In the article SQL Programming, we discussed creating the “Hello, World!” function in PostgreSQL, MySQL, and Oracle. In this article, we take “Hello, World!” one step farther and introduce the parts of a function and how to pass parameters to a function.
This article uses PostgreSQL’s PL/pgSQL procedural programming language, but with a little massaging, these functions can be used in any SQL-compliant database. Most of that “massaging” can be seen in the SQL Programming article.
Figure 1 shows a “Hello, World!” function that is slightly more complicated than those covered in the previous article. It also clearly illustrates the three main parts every function has.
First, we see the function declaration: CREATE OR REPLACE FUNCTION hello_world() RETURNS TEXT. This names the new (or replacement) function, declares its argument types between parentheses (in this case, there are none), and states the type of the returned data (TEXT, here). The “code block” encompasses the second and third parts of the function.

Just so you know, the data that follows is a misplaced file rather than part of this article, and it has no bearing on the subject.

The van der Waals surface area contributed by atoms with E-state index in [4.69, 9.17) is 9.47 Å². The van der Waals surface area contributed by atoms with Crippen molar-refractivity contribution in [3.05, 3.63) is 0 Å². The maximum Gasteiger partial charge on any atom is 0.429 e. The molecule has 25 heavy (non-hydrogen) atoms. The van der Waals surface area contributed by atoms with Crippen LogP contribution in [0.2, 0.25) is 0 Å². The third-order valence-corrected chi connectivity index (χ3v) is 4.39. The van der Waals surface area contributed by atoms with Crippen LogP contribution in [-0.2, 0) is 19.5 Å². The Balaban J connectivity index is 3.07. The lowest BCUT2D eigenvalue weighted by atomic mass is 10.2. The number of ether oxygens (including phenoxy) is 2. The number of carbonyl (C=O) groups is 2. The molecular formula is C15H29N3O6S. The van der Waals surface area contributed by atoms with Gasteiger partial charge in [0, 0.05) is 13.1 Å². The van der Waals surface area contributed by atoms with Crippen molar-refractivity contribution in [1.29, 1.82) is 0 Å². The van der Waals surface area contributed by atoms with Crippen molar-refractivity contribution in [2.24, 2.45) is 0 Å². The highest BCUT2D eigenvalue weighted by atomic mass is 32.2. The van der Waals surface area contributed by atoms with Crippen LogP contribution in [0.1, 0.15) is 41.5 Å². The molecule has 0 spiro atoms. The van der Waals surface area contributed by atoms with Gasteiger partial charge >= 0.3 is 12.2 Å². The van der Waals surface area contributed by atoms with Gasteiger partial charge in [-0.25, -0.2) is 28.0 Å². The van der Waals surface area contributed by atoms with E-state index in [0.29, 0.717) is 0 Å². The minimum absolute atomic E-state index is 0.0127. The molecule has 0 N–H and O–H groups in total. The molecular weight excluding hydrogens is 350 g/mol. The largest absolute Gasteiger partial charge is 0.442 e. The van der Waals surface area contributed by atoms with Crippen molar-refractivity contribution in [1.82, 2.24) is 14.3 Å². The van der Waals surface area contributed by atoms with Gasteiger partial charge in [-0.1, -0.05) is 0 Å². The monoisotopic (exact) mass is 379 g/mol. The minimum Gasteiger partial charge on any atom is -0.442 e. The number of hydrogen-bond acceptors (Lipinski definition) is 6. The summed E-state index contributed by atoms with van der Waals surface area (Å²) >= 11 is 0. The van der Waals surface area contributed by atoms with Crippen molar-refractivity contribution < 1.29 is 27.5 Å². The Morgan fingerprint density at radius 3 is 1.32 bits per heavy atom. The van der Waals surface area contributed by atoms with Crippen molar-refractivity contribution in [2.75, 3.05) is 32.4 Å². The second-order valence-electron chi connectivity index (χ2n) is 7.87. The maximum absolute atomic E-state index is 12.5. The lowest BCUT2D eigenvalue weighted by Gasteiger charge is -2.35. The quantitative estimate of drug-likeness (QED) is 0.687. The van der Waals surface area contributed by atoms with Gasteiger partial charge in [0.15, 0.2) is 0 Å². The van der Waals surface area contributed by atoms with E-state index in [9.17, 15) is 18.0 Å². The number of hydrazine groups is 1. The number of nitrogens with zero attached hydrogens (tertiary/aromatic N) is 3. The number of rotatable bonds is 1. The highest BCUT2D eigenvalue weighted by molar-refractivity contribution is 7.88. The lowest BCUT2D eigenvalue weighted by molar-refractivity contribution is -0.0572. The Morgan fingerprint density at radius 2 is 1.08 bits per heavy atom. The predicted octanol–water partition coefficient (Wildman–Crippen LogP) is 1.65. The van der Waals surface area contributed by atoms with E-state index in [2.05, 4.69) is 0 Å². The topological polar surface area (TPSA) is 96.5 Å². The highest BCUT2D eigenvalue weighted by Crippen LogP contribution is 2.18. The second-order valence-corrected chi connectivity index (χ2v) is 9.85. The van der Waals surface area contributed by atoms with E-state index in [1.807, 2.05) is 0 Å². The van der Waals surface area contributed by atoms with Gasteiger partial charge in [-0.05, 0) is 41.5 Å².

The second part is the variable declaration section, which begins with the DECLARE keyword. In this part, all the variables that will be used in the function must be declared, along with their type. Variables declared here may be assigned default values. For functions that do not use variables, the DECLARE keyword can be omitted, but it is best to think of it as still being part of the function, even though it is empty.
The third part of the function is the main body. This part is always surrounded by the BEGIN and END keywords, and it contains the code that will be run when the function is called. If the function is supposed to return a value, as directed by the RETURNS keyword on the CREATE FUNCTION line, it must be returned in this part of the function. It must also be of the same type that was specified after the RETURNS keyword.
Next Page: SQL Functions: Passing Parameters